[gmx-users] Implicit solvent

Justin Lemkul jalemkul at vt.edu
Thu Feb 14 16:48:51 CET 2013

On 2/14/13 10:21 AM, Sebastien Cote wrote:
> Dear Justin,
> I am not sure to follow you. You essentially say that it is better to avoid using implicit solvent i.e. the generalized Born-formalism implemented in GROMACS?
> For the case of optimizing and relaxing a system (expecting short MD), I agree that it might be preferable to use explicit solvent.
> But for some systems, such as the oligomerization of a protein from a random state, explicit solvent can make this problem intractable in MD (inefficient sampling of conformational space due to too many degrees of freedom from the solvent) or REMD (too many processors to use due to too many degrees of freedom).
> I saw some tutorials and workshops suggesting larger cutoffs when using implicit solvent as the non-bonded function do tend to zero at long range. Then, domain decomposition can be used over particle decomposition.
> Could you clarify your point please? Especially, your statement saying that : "you can only run on 1-2 processors in implicit solvent".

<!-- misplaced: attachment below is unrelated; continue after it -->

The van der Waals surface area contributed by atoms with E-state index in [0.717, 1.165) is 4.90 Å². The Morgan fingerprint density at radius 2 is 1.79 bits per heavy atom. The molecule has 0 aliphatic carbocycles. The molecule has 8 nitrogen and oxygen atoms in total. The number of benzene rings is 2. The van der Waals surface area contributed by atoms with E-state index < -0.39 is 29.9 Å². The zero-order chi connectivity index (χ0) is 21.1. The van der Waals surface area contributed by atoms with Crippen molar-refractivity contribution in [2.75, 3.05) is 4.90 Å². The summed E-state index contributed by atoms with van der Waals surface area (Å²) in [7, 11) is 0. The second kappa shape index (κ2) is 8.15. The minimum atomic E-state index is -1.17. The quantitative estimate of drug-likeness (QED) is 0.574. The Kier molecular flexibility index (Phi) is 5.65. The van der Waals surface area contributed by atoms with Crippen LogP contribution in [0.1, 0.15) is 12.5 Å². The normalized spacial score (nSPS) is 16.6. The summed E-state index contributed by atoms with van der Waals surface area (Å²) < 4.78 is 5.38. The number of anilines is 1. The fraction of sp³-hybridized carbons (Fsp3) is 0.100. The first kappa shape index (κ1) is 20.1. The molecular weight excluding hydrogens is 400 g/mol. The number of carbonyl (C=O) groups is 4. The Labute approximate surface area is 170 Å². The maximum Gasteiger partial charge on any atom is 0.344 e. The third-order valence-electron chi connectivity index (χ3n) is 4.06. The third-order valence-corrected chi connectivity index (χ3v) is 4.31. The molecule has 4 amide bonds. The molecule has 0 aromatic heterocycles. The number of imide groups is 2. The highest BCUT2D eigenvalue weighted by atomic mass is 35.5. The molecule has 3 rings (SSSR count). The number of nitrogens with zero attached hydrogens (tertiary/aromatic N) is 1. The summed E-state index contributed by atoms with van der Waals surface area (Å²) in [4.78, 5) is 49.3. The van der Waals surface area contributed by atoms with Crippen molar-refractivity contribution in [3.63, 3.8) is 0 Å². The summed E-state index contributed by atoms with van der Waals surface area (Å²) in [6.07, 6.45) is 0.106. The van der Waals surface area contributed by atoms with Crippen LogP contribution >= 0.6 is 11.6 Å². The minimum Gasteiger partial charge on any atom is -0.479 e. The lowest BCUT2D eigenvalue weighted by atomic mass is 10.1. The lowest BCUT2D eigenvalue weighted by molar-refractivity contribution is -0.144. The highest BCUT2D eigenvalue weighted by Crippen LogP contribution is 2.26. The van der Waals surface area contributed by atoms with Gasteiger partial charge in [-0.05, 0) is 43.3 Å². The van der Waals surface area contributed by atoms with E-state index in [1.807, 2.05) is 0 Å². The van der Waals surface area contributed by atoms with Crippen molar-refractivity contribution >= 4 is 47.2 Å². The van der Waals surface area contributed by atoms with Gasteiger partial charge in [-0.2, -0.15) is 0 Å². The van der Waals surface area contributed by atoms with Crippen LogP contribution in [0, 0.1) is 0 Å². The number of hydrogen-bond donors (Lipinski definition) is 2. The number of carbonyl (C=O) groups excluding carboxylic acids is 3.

There is an existing limitation in Gromacs, related to constraints, that causes 
the implicit solvent code to fail when run on CPU if you try to use more than 2 
processors.  It is my understanding that someone (probably Berk) is working on a 
better fix than what is in place now.  DD does not work with nonperiodic unit 
cells and simple grid searches; you have to use particle decomposition.  Therein 
lies another limitation.  I have found that only infinite cutoffs (i.e. 
rlist=rcoulomb=rvdw=0) lead to stable simulations, while any finite cutoff (even 
several nm in length) leads to poor energy conservation and unstable trajectories.

You can use GPU acceleration for implicit solvent simulations via OpenMM, but 
support for this feature is minimal, at best, at the present time.

Please do not take my comments as a criticism of implicit solvent methods; they 
are perfectly useful for a number of cases.



Justin A. Lemkul, Ph.D.
Research Scientist
Department of Biochemistry
Virginia Tech
Blacksburg, VA
jalemkul[at]vt.edu | (540) 231-9080


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